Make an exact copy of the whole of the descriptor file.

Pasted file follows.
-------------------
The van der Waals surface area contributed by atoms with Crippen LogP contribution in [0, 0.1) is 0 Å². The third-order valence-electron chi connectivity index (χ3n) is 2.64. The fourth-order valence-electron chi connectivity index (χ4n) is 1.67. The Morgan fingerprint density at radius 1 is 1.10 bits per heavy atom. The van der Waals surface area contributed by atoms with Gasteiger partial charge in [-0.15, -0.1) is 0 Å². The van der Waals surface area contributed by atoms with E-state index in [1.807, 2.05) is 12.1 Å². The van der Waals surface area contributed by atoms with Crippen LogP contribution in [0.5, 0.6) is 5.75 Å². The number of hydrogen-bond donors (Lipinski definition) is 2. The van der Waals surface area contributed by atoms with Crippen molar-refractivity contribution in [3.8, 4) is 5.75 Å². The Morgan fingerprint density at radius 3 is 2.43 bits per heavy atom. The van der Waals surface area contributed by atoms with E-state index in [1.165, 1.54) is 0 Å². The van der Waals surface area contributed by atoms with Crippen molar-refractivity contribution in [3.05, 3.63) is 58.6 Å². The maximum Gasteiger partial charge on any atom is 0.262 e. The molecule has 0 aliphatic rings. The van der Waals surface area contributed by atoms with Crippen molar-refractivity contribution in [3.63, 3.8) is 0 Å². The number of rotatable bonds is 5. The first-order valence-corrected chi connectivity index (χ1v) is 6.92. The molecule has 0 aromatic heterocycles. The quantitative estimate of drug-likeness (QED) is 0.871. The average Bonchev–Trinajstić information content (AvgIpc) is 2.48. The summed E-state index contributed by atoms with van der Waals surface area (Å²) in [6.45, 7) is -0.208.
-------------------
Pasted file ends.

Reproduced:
The van der Waals surface area contributed by atoms with Crippen LogP contribution in [0, 0.1) is 0 Å². The third-order valence-electron chi connectivity index (χ3n) is 2.64. The fourth-order valence-electron chi connectivity index (χ4n) is 1.67. The Morgan fingerprint density at radius 1 is 1.10 bits per heavy atom. The van der Waals surface area contributed by atoms with Gasteiger partial charge in [-0.15, -0.1) is 0 Å². The van der Waals surface area contributed by atoms with E-state index in [1.807, 2.05) is 12.1 Å². The van der Waals surface area contributed by atoms with Crippen LogP contribution in [0.5, 0.6) is 5.75 Å². The number of hydrogen-bond donors (Lipinski definition) is 2. The van der Waals surface area contributed by atoms with Crippen molar-refractivity contribution in [3.8, 4) is 5.75 Å². The Morgan fingerprint density at radius 3 is 2.43 bits per heavy atom. The van der Waals surface area contributed by atoms with E-state index in [1.165, 1.54) is 0 Å². The van der Waals surface area contributed by atoms with Crippen molar-refractivity contribution in [3.05, 3.63) is 58.6 Å². The maximum Gasteiger partial charge on any atom is 0.262 e. The molecule has 0 aliphatic rings. The van der Waals surface area contributed by atoms with Crippen molar-refractivity contribution in [3.63, 3.8) is 0 Å². The number of rotatable bonds is 5. The first-order valence-corrected chi connectivity index (χ1v) is 6.92. The molecule has 0 aromatic heterocycles. The quantitative estimate of drug-likeness (QED) is 0.871. The average Bonchev–Trinajstić information content (AvgIpc) is 2.48. The summed E-state index contributed by atoms with van der Waals surface area (Å²) in [6.45, 7) is -0.208.